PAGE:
rsz_snare_3C.A. Cooper is a director to keep an eye on. Hopefully he will be making more films of this ilk as he definitely has a knack. A brutally disturbing watch best recommended to those with an iron clad gag reflex. And now, if you’ll excuse me, I have to go scrub my brain out and try not to dream about maggots (again).

Kudos for: Almost making me vomit?

Lesson learned: Stop watching horror films over lunch!


Attack of the Killer Shrews (2016) Review

rsz_ks1Attack of the Killer Shrews (2016)

Director: Ken Consentino

Starring: Bill Kennedy, Elizabeth Houlihan, Jonathon Rogers, Cheryl Szymczak, Marcus Ganci-Rotella

The DVD is $12 plus shipping and can be found at 

“A movie about hope, redemption and ice cream.”

So, what do you do with a $2000 movie budget? If you’re smart you realize your limitations and you make a terrible version of an already legendarily bad movie The Killer Shrews. Last seen on Mystery Science Theater 3000.

Attack of the Killer Shrews, is, if anything worse than the original. But fear not! It’s all in the name of comedy. This slapstick reimagining of a movie about giant killer shrews (originally played by dogs dressed in mops) stays close to the absurdity of the original, tosses out any attempt to be serious and just runs with it. The dialogue, the sound effects, even the introduction by Lloyd Kaufman of Toxic Avenger fame, all serve to create a parody of bad films that’s just a parody but is also a bad low-budget film itself.

There are almost too many delightful things going on on-screen to list, but I’m going to give you a few of them. The sets are terrible, the props are terrible, the gunfire is bad CGI, the police boat is a jet ski with cardboard bits glued on, the nuclear missile is made of tape, cardboard and paint, and that’s just a short list. Not a scene goes by where purposefully bad things aren’t happening. Honestly there almost aren’t words for this film. But again, here are a few, funny, terrible, cheap, and hilarious.

rsz_ks2So, what’s the actual plot? Well, a scientist cooks up some giant killer shrews in his lab and they escape. The shrews terrorize various denizens of the town including Professor Perry, his diner guests, starlet Fiona Rae, literary agent Lewis and his girlfriend Cassandra. Sherriff Blake saves the day, sort of, but only after a lot of running and screaming. Now, if you all remember the original film you are probably hoping the shrews are dogs wearing mops again. Unfortunately they aren’t. BUT they are spectacularly cheap props and sometimes a person in a gorilla suit from the Halloween Store.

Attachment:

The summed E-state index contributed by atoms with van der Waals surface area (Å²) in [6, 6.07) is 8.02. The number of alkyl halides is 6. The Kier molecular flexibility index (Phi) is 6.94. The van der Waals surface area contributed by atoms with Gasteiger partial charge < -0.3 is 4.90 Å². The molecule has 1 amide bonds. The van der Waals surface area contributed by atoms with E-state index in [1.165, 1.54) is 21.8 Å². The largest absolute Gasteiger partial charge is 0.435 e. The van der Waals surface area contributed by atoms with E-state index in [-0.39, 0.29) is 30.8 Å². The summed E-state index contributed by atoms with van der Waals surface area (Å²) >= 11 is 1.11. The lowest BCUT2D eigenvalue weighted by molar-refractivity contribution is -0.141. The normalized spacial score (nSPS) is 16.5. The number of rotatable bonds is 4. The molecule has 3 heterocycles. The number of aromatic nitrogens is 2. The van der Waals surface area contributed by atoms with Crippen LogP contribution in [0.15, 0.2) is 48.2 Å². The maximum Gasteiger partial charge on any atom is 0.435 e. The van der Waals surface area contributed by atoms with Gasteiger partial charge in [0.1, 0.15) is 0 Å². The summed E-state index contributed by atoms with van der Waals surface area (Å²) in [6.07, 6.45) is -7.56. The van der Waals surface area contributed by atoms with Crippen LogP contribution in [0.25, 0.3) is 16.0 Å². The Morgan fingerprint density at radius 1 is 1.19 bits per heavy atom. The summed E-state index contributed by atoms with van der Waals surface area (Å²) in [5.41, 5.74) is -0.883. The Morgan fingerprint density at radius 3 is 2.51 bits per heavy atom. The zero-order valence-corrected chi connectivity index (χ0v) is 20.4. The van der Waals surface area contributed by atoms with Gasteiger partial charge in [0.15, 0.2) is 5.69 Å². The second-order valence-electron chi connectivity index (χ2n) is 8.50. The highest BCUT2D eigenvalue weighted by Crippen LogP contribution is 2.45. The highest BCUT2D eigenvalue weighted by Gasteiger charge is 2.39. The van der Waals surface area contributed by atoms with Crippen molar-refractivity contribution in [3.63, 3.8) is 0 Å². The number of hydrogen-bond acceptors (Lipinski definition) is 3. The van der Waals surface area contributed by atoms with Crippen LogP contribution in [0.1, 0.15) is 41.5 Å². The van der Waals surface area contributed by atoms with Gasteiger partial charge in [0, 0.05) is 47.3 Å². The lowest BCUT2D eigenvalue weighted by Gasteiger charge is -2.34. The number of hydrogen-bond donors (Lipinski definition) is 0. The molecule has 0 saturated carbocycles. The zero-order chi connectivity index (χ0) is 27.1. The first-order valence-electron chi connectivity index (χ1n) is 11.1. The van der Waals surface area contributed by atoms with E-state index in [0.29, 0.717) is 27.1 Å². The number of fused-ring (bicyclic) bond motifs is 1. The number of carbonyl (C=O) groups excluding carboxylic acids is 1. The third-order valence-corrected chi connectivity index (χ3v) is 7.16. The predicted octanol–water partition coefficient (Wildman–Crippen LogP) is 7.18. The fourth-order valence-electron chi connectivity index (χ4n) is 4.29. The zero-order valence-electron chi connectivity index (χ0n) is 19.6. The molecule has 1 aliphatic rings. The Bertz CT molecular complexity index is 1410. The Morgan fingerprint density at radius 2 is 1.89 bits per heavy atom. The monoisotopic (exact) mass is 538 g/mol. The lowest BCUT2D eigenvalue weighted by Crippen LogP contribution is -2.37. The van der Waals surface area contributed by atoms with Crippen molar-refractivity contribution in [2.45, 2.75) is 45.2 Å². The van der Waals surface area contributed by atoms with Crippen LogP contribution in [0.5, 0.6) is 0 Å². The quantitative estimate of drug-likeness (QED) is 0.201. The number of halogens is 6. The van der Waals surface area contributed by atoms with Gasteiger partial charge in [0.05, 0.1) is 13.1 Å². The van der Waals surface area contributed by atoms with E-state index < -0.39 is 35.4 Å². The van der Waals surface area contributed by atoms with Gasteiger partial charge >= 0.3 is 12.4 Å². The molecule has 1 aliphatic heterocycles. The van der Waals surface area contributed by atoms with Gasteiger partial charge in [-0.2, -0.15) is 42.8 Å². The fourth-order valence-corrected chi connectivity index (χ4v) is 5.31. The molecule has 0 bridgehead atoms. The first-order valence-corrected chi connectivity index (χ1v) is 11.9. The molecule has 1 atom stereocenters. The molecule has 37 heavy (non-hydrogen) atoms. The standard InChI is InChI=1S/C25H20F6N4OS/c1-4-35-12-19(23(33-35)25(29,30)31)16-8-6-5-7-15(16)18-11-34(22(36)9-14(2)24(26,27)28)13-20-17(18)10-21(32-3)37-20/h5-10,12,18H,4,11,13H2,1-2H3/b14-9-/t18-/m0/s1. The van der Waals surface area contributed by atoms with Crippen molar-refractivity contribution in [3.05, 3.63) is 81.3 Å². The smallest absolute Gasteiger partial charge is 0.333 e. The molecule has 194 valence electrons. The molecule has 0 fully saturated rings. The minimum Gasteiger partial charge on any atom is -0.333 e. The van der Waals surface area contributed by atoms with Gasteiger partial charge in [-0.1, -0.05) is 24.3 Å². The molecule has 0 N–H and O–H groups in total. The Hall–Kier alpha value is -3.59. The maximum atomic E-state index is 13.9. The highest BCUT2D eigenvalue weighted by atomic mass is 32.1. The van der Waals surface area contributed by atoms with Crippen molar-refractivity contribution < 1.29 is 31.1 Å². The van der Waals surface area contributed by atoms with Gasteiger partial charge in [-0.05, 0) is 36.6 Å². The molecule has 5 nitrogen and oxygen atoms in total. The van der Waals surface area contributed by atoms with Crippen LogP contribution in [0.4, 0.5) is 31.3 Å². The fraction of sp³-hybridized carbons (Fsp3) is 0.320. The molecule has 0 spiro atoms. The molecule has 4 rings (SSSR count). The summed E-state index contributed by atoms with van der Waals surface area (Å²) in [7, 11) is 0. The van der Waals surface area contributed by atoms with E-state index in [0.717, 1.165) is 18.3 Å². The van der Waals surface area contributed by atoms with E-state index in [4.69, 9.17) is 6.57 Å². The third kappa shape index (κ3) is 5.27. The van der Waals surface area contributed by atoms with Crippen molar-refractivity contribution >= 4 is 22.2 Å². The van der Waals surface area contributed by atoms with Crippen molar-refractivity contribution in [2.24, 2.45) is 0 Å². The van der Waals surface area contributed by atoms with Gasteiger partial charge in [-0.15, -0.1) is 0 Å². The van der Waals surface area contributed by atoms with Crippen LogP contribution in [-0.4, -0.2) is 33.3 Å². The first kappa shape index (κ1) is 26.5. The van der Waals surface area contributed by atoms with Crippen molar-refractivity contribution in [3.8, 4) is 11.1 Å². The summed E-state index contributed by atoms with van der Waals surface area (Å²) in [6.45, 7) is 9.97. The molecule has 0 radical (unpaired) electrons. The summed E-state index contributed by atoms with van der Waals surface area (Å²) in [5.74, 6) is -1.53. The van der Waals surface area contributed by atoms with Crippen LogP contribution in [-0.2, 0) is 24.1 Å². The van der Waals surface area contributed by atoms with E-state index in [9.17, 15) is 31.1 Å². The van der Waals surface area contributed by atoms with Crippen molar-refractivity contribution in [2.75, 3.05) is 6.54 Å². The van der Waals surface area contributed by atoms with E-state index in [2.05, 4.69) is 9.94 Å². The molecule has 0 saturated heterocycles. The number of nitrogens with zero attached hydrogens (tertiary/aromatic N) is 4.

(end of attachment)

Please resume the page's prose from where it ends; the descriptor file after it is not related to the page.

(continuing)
There are a ton of laughs to be had in this movie, both with it, and at its expense, but it’s worth watching, especially with other people. I watched it alone and found the second half dragging, which would have been alleviated by a having some friends to laugh at it with. The foley also deserves special mention for the cartoon sound effects added in. The rest of the sound, including the dialogue is hit or miss. Which is unfortunate as some of the jokes would have been even better if they had been audible. And a special, special mention for the opening credits which are, again, hilariously bad stop-motion animation and comprise a more or less accurate summary of the film.

And. the last burning question, What is Lloyd Kaufman doing in this film? Well, he introduces Attack of the Killer Shrews, and bonus, stay until after the credits, he appears again to wrap things up. According to IMBD the real reason he was there is that he was in town. It would be very interesting to see what filmmaker Ken Cosentino could do with a budget, considering he accomplished a minor miracle of comedy with $2000. Maybe one day we will get to find out.

rsz_ks3Kudos for: “What the fuck is that thing?” (the actual thing, and no it’s not a shrew)

Lesson learned: When in doubt, squeaky toy SFX


Che Gilson’s Netflix Roulette #16 – Last Days On Mars (2013)

last-days-on-mars-posterJoin Che as she plays Netflix Roulette and watches a randomly selected horror film. Will it be awesome? Will it be torture? What horrors await?? Find out every month with Netflix Roulette!

Title: Last Days on Mars

Year: 2013

Director: Ruairi Johnson

Starring: Liev Schreiber, Elias Koteas, Romola Garai

Netflix Rating: 2.8 stars

Seen it before: No

First Impressions: Another movie I’ve never heard of starring people I have heard of. So it must be some direct to video thing. Which doesn’t mean it will be bad. It does look a lot more sci-fi than horror. But we’ll see. The synopsis promises mutating microbes turning humans into killers, so zombies… zombies on Mars… le sigh… I was at the very least hoping for some body horror or a knock-off of “The Thing”.

last-days-on-mars-1The Verdict: Yup. Space zombies. Or zombies on Mars. Call it what you want but that was about as deep as this thing got. Which is disappointing. Or maybe it’s just because I don’t like zombies. Fans of zombies will probably enjoy this though it doesn’t go into the psychological depths that are the (overplayed) backbone of most walking dead films.